It’s time to rethink recruitment

Finding and onboarding talent has never been easy, and it won’t get any easier in a flexible working environment. From identifying talent pools, to coordinating the interview process, to training and upskilling talent, a flexible workplace dynamic brings new challenges to almost every aspect of workforce management.

But top professionals know that challenges present opportunities. In the process of redesigning the workforce recruitment and reskilling process, HR can address what’s broken in their current talent pipeline and what’s outdated for the future of work. This could mean retraining talent for new roles and new functions, as Cecilia Giordano pointed out, removing barriers to entry, per Andrew Spence, or following Walter Jennings’s lead and integrating AI into the evaluation process. Consider, for instance, the new talent pools that organizations can select from if they no longer need talent to commute to an office five days a week or work during a prescribed eight-hour window. When organizations pivot to a flexible workplace model, they don’t just cater to their own in-house talent, they open themselves up to a whole new world of potential. 

 

Necessity breeds innovation

Building a flexible workplace isn’t all about building something that works for employers. It also needs to work for talent, and this is where the real opportunity lies. Since the advent of benefits and HR policies, organizations have generally adopted a one-size-fits-all approach to talent management, and as fair and equitable as that may sound, it really made no sense at all. Why should a working parent and a fresh-faced new hire be expected to adhere to the same work schedule, and who’s really losing when experienced talent walks out the door because the traditional working model no longer fits into their lives?

A flexible working model can help organizations overcome these hurdles and allows them to tailor the work experience to a diverse workforce. This is something that both Janet Schijns and Will Ferguson touched on during our chat, and it’s in line with the trajectory of top employers around the world. Where there’s opportunity to make life easier for your talent, do it. Not only do you benefit by becoming a more attractive destination for talent, but you reap the rewards of a more engaged workforce.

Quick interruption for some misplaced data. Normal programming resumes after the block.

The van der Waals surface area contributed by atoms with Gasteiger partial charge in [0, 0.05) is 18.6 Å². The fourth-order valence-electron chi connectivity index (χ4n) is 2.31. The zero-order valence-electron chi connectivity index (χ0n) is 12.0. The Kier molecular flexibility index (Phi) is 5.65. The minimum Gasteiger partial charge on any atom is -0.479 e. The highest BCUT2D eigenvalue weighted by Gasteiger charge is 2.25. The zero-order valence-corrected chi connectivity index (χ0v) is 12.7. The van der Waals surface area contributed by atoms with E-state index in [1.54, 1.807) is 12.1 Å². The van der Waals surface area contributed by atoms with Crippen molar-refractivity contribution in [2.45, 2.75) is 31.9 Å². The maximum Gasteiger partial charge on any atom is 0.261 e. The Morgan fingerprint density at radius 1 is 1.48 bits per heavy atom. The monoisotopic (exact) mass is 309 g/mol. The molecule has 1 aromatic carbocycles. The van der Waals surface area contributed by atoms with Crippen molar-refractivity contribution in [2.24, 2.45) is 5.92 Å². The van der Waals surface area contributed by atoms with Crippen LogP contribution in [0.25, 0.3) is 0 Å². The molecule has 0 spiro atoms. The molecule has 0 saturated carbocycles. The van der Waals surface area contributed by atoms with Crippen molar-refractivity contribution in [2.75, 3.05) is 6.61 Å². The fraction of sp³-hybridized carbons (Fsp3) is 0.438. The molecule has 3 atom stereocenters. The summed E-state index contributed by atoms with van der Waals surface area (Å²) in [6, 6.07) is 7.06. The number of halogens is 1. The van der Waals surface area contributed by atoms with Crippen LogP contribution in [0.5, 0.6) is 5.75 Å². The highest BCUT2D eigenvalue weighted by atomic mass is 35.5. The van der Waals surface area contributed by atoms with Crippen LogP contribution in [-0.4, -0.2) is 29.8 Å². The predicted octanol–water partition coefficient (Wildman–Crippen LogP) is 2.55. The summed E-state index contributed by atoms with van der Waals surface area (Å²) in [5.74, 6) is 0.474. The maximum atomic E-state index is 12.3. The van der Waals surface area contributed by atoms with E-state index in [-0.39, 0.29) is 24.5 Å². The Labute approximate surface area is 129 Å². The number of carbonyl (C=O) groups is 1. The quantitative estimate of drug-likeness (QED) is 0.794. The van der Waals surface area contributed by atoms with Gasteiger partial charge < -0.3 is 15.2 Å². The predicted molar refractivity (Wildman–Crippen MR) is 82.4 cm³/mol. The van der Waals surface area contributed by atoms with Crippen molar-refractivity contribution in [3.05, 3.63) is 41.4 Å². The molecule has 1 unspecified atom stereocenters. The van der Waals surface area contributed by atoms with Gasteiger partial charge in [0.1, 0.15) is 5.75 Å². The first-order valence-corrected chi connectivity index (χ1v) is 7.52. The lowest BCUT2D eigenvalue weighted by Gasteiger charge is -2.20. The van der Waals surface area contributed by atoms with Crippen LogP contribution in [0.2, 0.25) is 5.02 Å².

All this puts greater responsibility on HR

Even if thing are getting easier for employees, that doesn’t mean HR can sit back and relax. That’s because remaking the employee experience around flexible working will require a massive commitment from leadership, and much of this work will fall on the desk of human resources. Per Dr. Marcia F. Robinson, communications strategies will need to evolve, leave and benefits policies will need to be reviewed, and performance evaluation metrics may need to be reevaluated for an environment where people managers have less one-on-one engagement with their direct reports.

In a way, the pandemic has been a proving ground for this transformation, and during the turmoil of the last few months CHROs have become a key link in the leadership chain. Emily Klein shared as much during our chat, pointing out that the disruption of the pandemic has led employers to reinvest in themselves and their people. Under normal times this type of strategy shift would have been immensely difficult, but unprecedented challenges called for unprecedented solutions. 

Danielle Guzman
by Danielle Guzman

Global Head of Social Media